GA wildlife officials ask public to watch for symptoms of fatal disease in deer

Georgia wildlife officials are asking the public to watch for symptoms in deer of a fatal disease after it was detected in Florida for the first time.

Chronic Wasting Disease (CWD) is a fatal neurological disease that affects deer, elk, and moose.

There are no treatments for the disease and it always results in the death of the infected animal.

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Officials with the Georgia Department of Natural Resources Wildlife Resources Division (WRD) say CWD has not yet been detected in Georgia.

But the department is prepared with a CWD response protocol if the disease is ever detected in Georgia.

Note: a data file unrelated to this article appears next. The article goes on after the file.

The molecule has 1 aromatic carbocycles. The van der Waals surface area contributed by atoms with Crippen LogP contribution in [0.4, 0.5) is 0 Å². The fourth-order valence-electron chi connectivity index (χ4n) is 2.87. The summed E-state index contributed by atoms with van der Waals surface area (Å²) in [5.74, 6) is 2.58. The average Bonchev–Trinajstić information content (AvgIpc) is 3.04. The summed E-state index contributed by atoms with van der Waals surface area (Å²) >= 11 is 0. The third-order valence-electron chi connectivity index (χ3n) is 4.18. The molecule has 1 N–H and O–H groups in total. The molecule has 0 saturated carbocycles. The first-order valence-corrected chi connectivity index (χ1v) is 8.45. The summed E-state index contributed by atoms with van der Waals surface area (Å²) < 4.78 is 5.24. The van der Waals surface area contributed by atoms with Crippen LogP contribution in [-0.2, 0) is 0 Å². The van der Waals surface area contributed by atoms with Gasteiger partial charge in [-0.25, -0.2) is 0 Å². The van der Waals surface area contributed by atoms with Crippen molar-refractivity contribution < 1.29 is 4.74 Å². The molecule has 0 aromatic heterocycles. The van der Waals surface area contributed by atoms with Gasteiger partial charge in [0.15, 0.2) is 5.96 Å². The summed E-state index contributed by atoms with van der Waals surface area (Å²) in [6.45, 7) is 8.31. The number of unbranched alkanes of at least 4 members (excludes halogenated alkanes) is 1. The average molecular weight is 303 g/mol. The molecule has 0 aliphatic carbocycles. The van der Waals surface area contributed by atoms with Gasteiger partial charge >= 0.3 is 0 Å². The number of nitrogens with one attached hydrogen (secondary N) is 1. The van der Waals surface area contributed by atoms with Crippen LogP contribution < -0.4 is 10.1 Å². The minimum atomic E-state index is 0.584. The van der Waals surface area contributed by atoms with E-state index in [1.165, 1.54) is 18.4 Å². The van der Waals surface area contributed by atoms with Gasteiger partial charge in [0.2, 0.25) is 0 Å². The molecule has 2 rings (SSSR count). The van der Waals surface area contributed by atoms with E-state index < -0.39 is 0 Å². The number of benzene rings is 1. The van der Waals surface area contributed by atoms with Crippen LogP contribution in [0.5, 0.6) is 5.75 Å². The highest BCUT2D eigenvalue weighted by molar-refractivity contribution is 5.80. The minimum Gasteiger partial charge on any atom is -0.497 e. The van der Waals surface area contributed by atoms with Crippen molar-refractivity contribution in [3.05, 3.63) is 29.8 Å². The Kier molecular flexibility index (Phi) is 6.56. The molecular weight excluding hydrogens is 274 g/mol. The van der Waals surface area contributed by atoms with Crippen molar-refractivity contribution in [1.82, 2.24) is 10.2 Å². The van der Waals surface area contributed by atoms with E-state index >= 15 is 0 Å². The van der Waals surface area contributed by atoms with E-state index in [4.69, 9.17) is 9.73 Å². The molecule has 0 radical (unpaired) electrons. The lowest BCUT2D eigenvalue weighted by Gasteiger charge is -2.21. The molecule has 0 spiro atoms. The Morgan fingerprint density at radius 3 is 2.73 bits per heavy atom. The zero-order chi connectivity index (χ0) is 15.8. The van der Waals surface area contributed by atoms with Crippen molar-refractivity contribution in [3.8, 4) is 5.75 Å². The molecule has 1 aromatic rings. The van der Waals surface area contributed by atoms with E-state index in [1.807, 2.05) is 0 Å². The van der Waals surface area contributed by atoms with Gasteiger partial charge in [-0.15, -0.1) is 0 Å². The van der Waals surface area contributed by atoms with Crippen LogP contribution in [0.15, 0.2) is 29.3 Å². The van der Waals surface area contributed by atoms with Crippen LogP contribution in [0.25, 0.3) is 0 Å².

WRD has conducted annual surveillance for CWD since 2002.

Deer infected with CWD often look completely normal.


Over time, symptoms such as dramatic weight loss, poor body condition, subtle head tremors, and droopy head and ears may occur.

In the late stages, it is not uncommon for the animal to have excessive drooling.

If you observe a deer with any of these symptoms, please contact your local WRD Game Management Office.

CWD has not yet been known to be transmissible to humans, but the Centers for Disease Control says known CWD-positive deer should not be consumed.

You can get more information on what Georgia is doing to fight the spread at

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